Question: benefits of pearson distance for hierarchical clustering
0
gravatar for Ahdee
11 months ago by
Ahdee40
United States
Ahdee40 wrote:

Dear all, I notice recently that  the heatmap3 package uses pearson distance instead of the default euclidean/manhattan.

as.dist(1 - cor(df, use = "pa"))

 

Is there a benefit of using correlation instead of euclidean when it comes to calculating distance? The reason why I ask is because the heatmap generated ( for gene expression matrix ) actually looks much better and I can actually see a nice pattern for expression between some clusters. I would like to study a few of the groups in the tree to see if there are any trends. However, I usually do this when the distance function was generated with euclidean and I'm not sure if I can do that with this method. Any suggestions?

 

thanks! 

heatmap heatmap.3 • 228 views
ADD COMMENTlink modified 11 months ago by James W. MacDonald51k • written 11 months ago by Ahdee40
Answer: benefits of pearson distance for hierarchical clustering
2
gravatar for James W. MacDonald
11 months ago by
United States
James W. MacDonald51k wrote:

You can make an argument that correlation (or 1-cor) is a better distance measure for a couple of reasons. First, the intensity and range gene expression measures are to a certain extent dependent on either the length (for RNA-Seq) or GC content (for microarrays), and if you use Euclidean distance you may be dominated by genes with large changes in measured expression, which may have more to do with technical aspects of the measurement rather than changes in the underlying expression levels.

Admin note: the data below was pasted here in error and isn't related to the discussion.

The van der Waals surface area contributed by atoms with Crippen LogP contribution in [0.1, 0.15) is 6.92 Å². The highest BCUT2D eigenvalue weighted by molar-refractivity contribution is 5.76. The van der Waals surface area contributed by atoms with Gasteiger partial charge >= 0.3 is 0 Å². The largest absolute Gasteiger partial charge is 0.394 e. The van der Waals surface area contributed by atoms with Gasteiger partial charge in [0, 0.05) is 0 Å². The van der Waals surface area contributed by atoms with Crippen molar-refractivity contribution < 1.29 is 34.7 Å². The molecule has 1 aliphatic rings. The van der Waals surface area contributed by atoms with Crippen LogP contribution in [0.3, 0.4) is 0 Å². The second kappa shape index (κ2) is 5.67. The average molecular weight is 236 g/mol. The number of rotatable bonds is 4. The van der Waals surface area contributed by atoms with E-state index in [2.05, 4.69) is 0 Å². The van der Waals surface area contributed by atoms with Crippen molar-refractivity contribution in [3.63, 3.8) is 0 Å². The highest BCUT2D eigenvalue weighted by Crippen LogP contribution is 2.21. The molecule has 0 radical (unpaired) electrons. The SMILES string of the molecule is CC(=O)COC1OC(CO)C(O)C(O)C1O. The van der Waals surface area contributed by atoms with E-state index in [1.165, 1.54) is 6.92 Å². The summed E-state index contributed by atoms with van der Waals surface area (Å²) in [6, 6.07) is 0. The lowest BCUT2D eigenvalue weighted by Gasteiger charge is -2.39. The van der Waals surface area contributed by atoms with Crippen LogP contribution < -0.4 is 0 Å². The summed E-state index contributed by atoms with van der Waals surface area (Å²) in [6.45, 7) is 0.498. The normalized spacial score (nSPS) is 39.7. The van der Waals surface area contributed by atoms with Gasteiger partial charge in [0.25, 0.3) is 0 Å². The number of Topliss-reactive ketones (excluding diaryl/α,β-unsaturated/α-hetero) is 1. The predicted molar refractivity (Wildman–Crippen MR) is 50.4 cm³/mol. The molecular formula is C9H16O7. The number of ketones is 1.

Second, a distance of 1 means really different things, depending on the underlying values. If you have an expression value of 1 vs 2, that is way less meaningful than a difference of 1 between an expression value of say 8 vs 9. Remember, your data should be logged, so a difference of 1 vs 2 is 2 vs 4 in linear terms. But 8 vs 9 is the difference between 256 and 512 in linear terms, and as such is a more believable change. The correlation for low expressing genes will probably be really poor, but will get better (if there really is something consistent between samples) as the expression values get larger, so your correlation distance may be based on more believable differences between samples.

That said, clustering isn't an inferential method, and it's difficult to say if a given heatmap is better in some sense than another. Certainly one might look better, but I'm not sure that's a criterion you should really trust.

ADD COMMENTlink written 11 months ago by James W. MacDonald51k
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